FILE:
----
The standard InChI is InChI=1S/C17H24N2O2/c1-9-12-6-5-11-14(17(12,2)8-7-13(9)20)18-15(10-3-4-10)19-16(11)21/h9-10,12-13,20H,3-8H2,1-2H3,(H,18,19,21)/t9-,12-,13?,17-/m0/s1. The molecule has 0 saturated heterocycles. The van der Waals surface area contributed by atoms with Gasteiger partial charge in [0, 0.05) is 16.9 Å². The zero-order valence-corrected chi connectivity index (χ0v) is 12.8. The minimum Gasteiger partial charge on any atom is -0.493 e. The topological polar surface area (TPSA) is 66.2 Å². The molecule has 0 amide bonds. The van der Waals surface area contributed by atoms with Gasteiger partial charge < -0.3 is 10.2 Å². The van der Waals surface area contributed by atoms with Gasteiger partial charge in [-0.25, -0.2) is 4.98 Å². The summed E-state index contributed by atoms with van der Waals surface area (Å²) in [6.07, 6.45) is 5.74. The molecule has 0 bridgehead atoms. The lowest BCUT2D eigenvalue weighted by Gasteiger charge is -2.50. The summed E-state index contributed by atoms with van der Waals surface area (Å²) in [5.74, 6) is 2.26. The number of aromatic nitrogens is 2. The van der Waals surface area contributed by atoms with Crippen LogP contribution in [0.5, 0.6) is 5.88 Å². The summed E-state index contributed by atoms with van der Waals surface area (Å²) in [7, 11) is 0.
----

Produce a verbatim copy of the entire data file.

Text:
The standard InChI is InChI=1S/C17H24N2O2/c1-9-12-6-5-11-14(17(12,2)8-7-13(9)20)18-15(10-3-4-10)19-16(11)21/h9-10,12-13,20H,3-8H2,1-2H3,(H,18,19,21)/t9-,12-,13?,17-/m0/s1. The molecule has 0 saturated heterocycles. The van der Waals surface area contributed by atoms with Gasteiger partial charge in [0, 0.05) is 16.9 Å². The zero-order valence-corrected chi connectivity index (χ0v) is 12.8. The minimum Gasteiger partial charge on any atom is -0.493 e. The topological polar surface area (TPSA) is 66.2 Å². The molecule has 0 amide bonds. The van der Waals surface area contributed by atoms with Gasteiger partial charge < -0.3 is 10.2 Å². The van der Waals surface area contributed by atoms with Gasteiger partial charge in [-0.25, -0.2) is 4.98 Å². The summed E-state index contributed by atoms with van der Waals surface area (Å²) in [6.07, 6.45) is 5.74. The molecule has 0 bridgehead atoms. The lowest BCUT2D eigenvalue weighted by Gasteiger charge is -2.50. The summed E-state index contributed by atoms with van der Waals surface area (Å²) in [5.74, 6) is 2.26. The number of aromatic nitrogens is 2. The van der Waals surface area contributed by atoms with Crippen LogP contribution in [0.5, 0.6) is 5.88 Å². The summed E-state index contributed by atoms with van der Waals surface area (Å²) in [7, 11) is 0.